Like everyone, I’ve been adapting to my new life in lockdown. With continued concerns about loved ones combined with entertaining an energetic toddler whilst working from home, it’s not been without challenge, but now that we’re in week eight of this new reality I’m starting to find some kind of rhythm.
The global economy normally works like a massive flywheel. Finely tuned, it is optimised for ‘just in time’ delivery. Of course, it goes through cycles in which activity runs too hot, followed by periods where things take a turn for the worse.
Last weekend, promoting what promises to be another seminal piece of work coming out later this year, Sir David Attenborough, when asked by Andrew Marr on the one thing we could all do to help protect our planet, replied: “Stop waste stop waste of any kind; stop wasting power, stop wasting food, stop wasting plastic. Don’t waste. This is a precious world, to celebrate and cherish.”
As well as supporting manufacturers to increase the amount of recycled content in the goods they produce in Wales – via the Circular Economy Fund, for example – WRAP Cymru is also working to drive further demand for such products.
When, in common with millions, I applaud the NHS every Thursday, my uppermost thought is what it must mean to be a doctor, nurse or care worker ‘on the frontline’. Although we may currently be ‘isolated’ as individuals, I can’t remember a time when we’ve been so connected to the efforts of others – and that includes many other critical workers, such as the dedicated people working for local authorities who ensure our bins are collected and emptied.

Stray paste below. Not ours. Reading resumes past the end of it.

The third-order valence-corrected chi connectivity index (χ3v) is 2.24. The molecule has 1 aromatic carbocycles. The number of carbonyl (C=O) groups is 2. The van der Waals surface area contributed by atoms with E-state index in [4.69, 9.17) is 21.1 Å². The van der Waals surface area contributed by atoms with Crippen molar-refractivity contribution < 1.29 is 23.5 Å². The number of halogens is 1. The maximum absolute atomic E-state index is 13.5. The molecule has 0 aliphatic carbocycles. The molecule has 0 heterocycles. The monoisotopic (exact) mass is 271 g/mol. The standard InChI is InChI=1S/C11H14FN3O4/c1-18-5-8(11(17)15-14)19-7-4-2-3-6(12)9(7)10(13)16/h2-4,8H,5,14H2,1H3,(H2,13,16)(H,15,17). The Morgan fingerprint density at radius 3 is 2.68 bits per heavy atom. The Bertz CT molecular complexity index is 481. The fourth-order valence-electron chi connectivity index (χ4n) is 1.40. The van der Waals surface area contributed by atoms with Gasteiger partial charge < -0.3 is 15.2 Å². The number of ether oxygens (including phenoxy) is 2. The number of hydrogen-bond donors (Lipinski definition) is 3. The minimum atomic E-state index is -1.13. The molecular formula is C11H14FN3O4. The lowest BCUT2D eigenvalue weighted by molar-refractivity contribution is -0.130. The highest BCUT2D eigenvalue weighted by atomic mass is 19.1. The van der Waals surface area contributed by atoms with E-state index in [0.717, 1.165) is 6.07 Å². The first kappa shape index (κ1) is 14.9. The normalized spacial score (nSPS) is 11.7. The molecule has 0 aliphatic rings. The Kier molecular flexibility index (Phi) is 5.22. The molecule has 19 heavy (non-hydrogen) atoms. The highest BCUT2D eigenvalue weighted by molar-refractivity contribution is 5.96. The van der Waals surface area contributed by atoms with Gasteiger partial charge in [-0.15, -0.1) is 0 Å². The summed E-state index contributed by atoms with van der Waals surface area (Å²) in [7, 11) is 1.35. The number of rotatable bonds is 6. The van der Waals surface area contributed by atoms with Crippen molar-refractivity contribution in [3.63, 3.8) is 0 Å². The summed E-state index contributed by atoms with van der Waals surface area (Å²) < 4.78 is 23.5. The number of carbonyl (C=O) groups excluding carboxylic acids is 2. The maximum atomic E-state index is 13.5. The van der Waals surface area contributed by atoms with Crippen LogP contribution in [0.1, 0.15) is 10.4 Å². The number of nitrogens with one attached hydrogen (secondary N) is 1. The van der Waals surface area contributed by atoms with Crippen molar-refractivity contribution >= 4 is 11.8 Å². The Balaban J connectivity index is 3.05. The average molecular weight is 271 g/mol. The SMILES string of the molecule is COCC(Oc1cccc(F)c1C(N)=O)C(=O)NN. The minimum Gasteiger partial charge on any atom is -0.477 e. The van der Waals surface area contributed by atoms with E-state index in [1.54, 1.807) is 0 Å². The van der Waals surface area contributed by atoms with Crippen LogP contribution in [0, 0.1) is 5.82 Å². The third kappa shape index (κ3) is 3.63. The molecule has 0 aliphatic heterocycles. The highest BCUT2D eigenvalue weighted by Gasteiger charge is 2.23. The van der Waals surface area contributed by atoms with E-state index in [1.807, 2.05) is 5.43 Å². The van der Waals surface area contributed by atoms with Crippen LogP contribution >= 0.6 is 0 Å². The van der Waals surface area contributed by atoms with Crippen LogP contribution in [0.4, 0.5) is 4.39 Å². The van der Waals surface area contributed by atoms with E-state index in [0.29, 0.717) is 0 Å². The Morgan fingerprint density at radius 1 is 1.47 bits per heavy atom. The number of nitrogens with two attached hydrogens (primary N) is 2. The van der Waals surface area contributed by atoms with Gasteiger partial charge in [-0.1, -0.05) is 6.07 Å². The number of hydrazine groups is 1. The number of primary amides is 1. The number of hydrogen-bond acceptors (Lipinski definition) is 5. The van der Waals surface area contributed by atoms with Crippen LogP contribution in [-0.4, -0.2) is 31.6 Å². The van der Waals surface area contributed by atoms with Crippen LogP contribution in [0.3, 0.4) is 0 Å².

The principal duties of a board of trustees are to protect the organisation’s mission, and to understand the needs of the people striving to deliver the mission. As WRAP’s Chair, it is from this perspective that I view the current crisis.
I went out for my rationed exercise cycle as usual today. It is eerily serene - no cars on the roads; the birds are singing; the rabbits are nibbling the grass; the spring blossom is starting to emerge – as if they have reclaimed the space.
Daily life has changed beyond anything I could have imagined barely a month ago. Coronavirus has had a huge impact on all of us, from children being home-schooled through to vulnerable older people who need someone to do their shopping for them so they can stay safe at home. I’m so grateful to all those key workers who are keeping the country running, from the Police to the NHS. And that includes our brilliant colleagues across the waste and recycling sector, who are working hard to ensure that everyone’s rubbish still gets collected.
We’re all in this together and, in the Maddox household, that’s me, my wife, our 23-year-old son and our 20-year-old daughter – plus Molly the puppy who is a challenge worth a blog on her own.
The other day, my daughter and I were peering into the fridge, wondering what to have for lunch, when she held back from grabbing an apple and said, ‘Actually, I think I’ll have the yoghurt as that’s going to go off.’
Our global food system is a story of both abundant success and dismal failure.
On one side booming crop production and year-round consumer choice. The other of failing harvests, hunger and waste. It’s a business model which no self-respecting CEO would tolerate.